\All my life, I’ve heard this argument as an excuse for continuing to do stupid stuff that doesn’t work. For half of my life, as much as I was confused by the disconnect between function and this argument I didn’t know why it didn’t seem to work in the real world I lived in. In the mid-1980’s, I took a Logic and Critical Thinking course from a brilliant instructor, Mike Scott, and learned about historical “irrational arguments,” which as it turned out were about the only sort of arguments I’d heard for most of my life having grown up in a religious family and community. One of the most startling (to me) of the beautiful list of irrationality was argumentum ad populum (Latin for "appeal to the people").
Early in my life, in 1956 when I was 8, I’d been exposed to the totally nutty propaganda regarding Elvis Presley, "50,000,000 Elvis Fans Can't Be Wrong." In fact, I was pretty sure by the time I was 10 years old, that all Elvis fans were idiots. Elvis vs. the Everly’s? Even Ricky Nelson? No contest. Later, when I got much further into music, specifically, jazz at the ripe old age of 13, I scored Elvis fans of all sorts as something less than sentient: or worse, they were emotional. As I began to think of myself as a musician (As irrational as that was, I know.) and broadened my listening palette to R&B and some classical music, the Beatles came along and blasted pretty much everything of any sort of complexity off of the AM radio band. Of course, that lowered my opinion of “everybody” to something a few notches below farm animals.
Over the course of my career, the “everybody does it this way” explanation has regularly been applied to all sorts of stupid things. Live sound system setup, for example. “Everybody” seems to think the hot sequence of events for a large or small scale sound system is to waste time getting everybody happy with the monitor system, then turn on the Front of House (FOH). One of my favorite moments in Crazy Heart came 47:28 into the movie. Jeff’s character stops the rehearsal and tells the FOH jackass, “I need kick and snare, turn down the damn guitars, you’re drownin’ out the lyrics.”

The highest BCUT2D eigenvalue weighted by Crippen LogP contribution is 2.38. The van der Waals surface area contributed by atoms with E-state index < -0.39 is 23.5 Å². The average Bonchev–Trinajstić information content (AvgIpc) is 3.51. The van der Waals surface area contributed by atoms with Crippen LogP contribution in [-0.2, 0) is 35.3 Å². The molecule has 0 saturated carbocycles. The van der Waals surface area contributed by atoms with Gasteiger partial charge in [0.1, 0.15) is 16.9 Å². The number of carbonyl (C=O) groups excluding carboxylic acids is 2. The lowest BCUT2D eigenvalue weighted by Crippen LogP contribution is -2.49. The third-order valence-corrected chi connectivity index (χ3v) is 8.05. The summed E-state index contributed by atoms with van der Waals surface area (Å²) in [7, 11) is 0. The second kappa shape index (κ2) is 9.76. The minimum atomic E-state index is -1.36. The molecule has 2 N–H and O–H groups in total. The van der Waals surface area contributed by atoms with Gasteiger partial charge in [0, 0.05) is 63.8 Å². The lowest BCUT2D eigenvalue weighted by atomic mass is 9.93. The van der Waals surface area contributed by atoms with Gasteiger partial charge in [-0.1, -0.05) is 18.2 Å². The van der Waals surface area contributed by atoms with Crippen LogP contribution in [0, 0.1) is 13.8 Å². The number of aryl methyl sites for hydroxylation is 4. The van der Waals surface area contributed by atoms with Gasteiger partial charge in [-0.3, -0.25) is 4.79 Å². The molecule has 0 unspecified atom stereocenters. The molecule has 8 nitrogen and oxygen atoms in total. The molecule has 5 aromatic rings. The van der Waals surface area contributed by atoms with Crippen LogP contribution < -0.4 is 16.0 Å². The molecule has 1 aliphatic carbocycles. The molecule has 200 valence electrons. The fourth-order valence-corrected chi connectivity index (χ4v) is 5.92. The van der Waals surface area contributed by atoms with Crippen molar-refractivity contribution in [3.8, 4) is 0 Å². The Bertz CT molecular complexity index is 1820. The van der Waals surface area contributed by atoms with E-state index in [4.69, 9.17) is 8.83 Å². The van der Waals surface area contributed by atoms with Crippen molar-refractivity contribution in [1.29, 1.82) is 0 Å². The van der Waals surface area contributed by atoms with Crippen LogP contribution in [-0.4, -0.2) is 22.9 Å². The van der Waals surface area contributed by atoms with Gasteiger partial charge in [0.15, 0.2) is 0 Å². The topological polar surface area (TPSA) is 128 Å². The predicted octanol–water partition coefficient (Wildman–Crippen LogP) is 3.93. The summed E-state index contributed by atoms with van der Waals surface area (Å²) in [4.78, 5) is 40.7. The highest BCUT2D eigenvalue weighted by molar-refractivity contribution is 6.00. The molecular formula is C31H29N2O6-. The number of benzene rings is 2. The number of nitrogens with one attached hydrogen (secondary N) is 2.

The sound jackass says, “The mix is good man. You can’t hear what I’m hearin’ out here.”
Jeff’s guy says, “Yeah, you’d be surprised. Do it the way I tell ya and leave it.”
Asshole says, “The mix is just fine, man. Trust me on this.”
Jeff says, “No. I’m an old man. I get grumpy. You heard me.” And aside, mostly to himself says, “Damn sound man. The try to fuck up the opening act. . . ” And you should listen to the rest of the conversation. Jeff became my hero in that movie.
The way 99.99…% of shows are mixed wouldn’t pass for a first attempt right out of high school for a recording engineer. A big part of the problem is that the kiddies and functionally-deaf assholes who pass for “sound men” think the monitor system is more critical than the FOH system, so they setup monitors first and there is no coming back from that fatal move.
Another “everybody does it this way” audio disaster happens almost constantly on drums. In a deluded and functionally-ignorant attempt at “control,” most live and recording engineers decorate drum kits with more microphones than an actual recording engineer would use on a 90 piece orchestra. Or course, the recording is a disaster in so many ways you’d think it would be obvious, but the general mess is usually “fixed” with gates and compression and, too often, substitution with individual drum sounds recorded by sample recordists. Recording history is full of great drum recordings with as few as one mic and as “many” as three, counting the kick mic. The usual pile of microphones, like the example at left, creates a collection of phase and tonal problems that result
A few weeks ago, I had the opportunity to record a variety of live performances at the local theater. Because we still haven’t managed to find the time to get the overly complicated and bureaucratic DiGiCo drivers to work with any recording program, I was stuck using my six channel Zoom H6 recorder for more than a dozen different acts from folk singers to a 22-piece horn section with a rhythm section. Did I mention, only six channels?
I would be left with only one channel to dedicate to the occasional drum kit and rarely more than two on most of the acts. One of my favorite techniques is often referred to the Glyn Johns’ technique. Another excellent tactic is to place an X-Y pair behind the drummer’s head, simulating the “mix” the drummer is creating for himself. Sometimes a kick mic is useful, but for really excellent drummers I often end up barely using it or not at all. So, with only one channel to spare I put a single condenser in that position. The end result even surprised me. With only a little EQ, mostly a low end bump, the end result was a good full drum kit sound with excellent (considering the stage volume) isolation. Obviously, this tactic puts the “control” of the drum mix in the hands of the drummer. Less obviously, I think that is a good thing. I have generally found that good drummers have a better idea of what their playing sound sound like than 99-something-percent of recordists, including myself.